Munich Personal RePEc Archive

Government and Governance of Regional Triple Helix Interactions

Danson, Michael and Todeva, Emanuela (2016): Government and Governance of Regional Triple Helix Interactions. Published in: Industry and Higher Education , Vol. 1, No. 30 (2016): pp. 13-26.

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Abstract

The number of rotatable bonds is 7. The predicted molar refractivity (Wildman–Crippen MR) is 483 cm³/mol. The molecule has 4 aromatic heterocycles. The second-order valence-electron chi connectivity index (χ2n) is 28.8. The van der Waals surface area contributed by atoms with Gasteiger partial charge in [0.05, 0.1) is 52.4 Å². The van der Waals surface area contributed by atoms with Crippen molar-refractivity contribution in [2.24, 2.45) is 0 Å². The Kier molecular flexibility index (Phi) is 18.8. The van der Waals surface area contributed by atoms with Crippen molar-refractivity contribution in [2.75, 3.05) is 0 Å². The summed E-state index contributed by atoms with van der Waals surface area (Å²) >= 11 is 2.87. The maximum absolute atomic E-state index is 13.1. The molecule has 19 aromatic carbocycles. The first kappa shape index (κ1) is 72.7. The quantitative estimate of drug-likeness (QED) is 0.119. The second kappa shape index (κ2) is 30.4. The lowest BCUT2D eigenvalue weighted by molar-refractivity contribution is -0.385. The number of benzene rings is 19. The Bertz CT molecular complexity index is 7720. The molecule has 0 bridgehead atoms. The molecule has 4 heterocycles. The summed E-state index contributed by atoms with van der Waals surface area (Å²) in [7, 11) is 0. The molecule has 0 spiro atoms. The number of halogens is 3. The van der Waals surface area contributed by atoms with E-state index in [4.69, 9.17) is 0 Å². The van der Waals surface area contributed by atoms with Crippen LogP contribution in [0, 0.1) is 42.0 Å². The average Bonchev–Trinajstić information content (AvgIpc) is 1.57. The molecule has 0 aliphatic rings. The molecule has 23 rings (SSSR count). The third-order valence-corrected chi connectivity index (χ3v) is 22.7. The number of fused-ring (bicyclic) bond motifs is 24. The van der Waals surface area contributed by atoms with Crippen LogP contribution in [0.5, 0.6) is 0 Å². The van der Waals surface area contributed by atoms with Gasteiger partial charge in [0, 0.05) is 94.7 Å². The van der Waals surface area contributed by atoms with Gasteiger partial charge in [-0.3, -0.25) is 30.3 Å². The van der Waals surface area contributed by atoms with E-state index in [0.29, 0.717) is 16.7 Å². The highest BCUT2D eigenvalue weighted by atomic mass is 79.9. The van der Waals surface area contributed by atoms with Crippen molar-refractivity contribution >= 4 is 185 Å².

This conceptual paper contributes to the discussion on the role of regional government and regional triple helix constellations driving economic development and growth within regional boundaries. We investigate the impact of regionalism and subsidiarity on regional triple helix constellations and the questions of governmentality, governance and institutional development at regional level. We put emphasis on the fact that the position of regional authorities in the structure of government and policy boundaries are best implemented at a regional level (the principles of regionalism and subsidiarity), and that localised policy practices represent a more precise view on the government-industry-university interactions (the principle of governmentality). We look at the regional triple helix context as a prerequisite for stakeholder engagement, enhancing innovation capabilities and entrepreneurial behaviour. The paper identifies the drivers behind regional competitiveness and economic development, and investigates the positive externalities from strong triple helix constellations, as well as the impact of government support and institutionalised cooperation on value creation and value capture at the level of the locale. The paper offers a stylized model (Fig. 1) of the conditions for value creation and value capture and offers a critical overview of the debates around the rationale for regional governments. Examples are drawn from Scotland, England and some comparable parts of Europe.

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